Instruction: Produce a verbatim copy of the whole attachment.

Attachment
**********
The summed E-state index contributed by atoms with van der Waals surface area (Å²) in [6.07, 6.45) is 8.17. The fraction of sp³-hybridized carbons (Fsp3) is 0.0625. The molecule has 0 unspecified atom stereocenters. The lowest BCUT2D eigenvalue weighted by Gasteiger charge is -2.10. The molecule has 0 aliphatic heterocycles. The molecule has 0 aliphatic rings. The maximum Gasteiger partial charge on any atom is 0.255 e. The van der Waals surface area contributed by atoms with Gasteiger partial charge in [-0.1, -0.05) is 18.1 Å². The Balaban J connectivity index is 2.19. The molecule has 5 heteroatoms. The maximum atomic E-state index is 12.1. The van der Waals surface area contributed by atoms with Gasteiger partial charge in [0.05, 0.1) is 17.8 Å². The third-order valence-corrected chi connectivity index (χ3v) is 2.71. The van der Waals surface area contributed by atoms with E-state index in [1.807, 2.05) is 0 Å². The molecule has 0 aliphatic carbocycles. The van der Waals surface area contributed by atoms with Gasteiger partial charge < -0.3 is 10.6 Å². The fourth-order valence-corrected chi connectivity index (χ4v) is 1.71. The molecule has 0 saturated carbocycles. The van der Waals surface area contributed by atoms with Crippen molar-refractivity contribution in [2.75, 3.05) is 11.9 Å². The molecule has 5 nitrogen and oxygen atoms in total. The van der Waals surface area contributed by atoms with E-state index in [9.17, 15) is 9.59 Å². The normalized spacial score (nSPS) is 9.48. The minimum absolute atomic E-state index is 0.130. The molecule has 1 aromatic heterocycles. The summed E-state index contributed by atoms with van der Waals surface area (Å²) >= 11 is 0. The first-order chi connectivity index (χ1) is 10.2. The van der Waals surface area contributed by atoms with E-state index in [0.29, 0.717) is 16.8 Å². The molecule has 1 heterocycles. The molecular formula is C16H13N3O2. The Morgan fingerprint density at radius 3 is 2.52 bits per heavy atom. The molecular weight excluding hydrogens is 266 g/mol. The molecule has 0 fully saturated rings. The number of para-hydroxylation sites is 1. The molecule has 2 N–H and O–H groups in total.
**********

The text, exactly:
The summed E-state index contributed by atoms with van der Waals surface area (Å²) in [6.07, 6.45) is 8.17. The fraction of sp³-hybridized carbons (Fsp3) is 0.0625. The molecule has 0 unspecified atom stereocenters. The lowest BCUT2D eigenvalue weighted by Gasteiger charge is -2.10. The molecule has 0 aliphatic heterocycles. The molecule has 0 aliphatic rings. The maximum Gasteiger partial charge on any atom is 0.255 e. The van der Waals surface area contributed by atoms with Gasteiger partial charge in [-0.1, -0.05) is 18.1 Å². The Balaban J connectivity index is 2.19. The molecule has 5 heteroatoms. The maximum atomic E-state index is 12.1. The van der Waals surface area contributed by atoms with Gasteiger partial charge in [0.05, 0.1) is 17.8 Å². The third-order valence-corrected chi connectivity index (χ3v) is 2.71. The van der Waals surface area contributed by atoms with E-state index in [1.807, 2.05) is 0 Å². The molecule has 0 aliphatic carbocycles. The van der Waals surface area contributed by atoms with Gasteiger partial charge < -0.3 is 10.6 Å². The fourth-order valence-corrected chi connectivity index (χ4v) is 1.71. The molecule has 0 saturated carbocycles. The van der Waals surface area contributed by atoms with Crippen molar-refractivity contribution in [2.75, 3.05) is 11.9 Å². The molecule has 5 nitrogen and oxygen atoms in total. The van der Waals surface area contributed by atoms with E-state index in [9.17, 15) is 9.59 Å². The normalized spacial score (nSPS) is 9.48. The minimum absolute atomic E-state index is 0.130. The molecule has 1 aromatic heterocycles. The summed E-state index contributed by atoms with van der Waals surface area (Å²) >= 11 is 0. The first-order chi connectivity index (χ1) is 10.2. The van der Waals surface area contributed by atoms with E-state index in [0.29, 0.717) is 16.8 Å². The molecule has 1 heterocycles. The molecular formula is C16H13N3O2. The Morgan fingerprint density at radius 3 is 2.52 bits per heavy atom. The molecular weight excluding hydrogens is 266 g/mol. The molecule has 0 fully saturated rings. The number of para-hydroxylation sites is 1. The molecule has 2 N–H and O–H groups in total.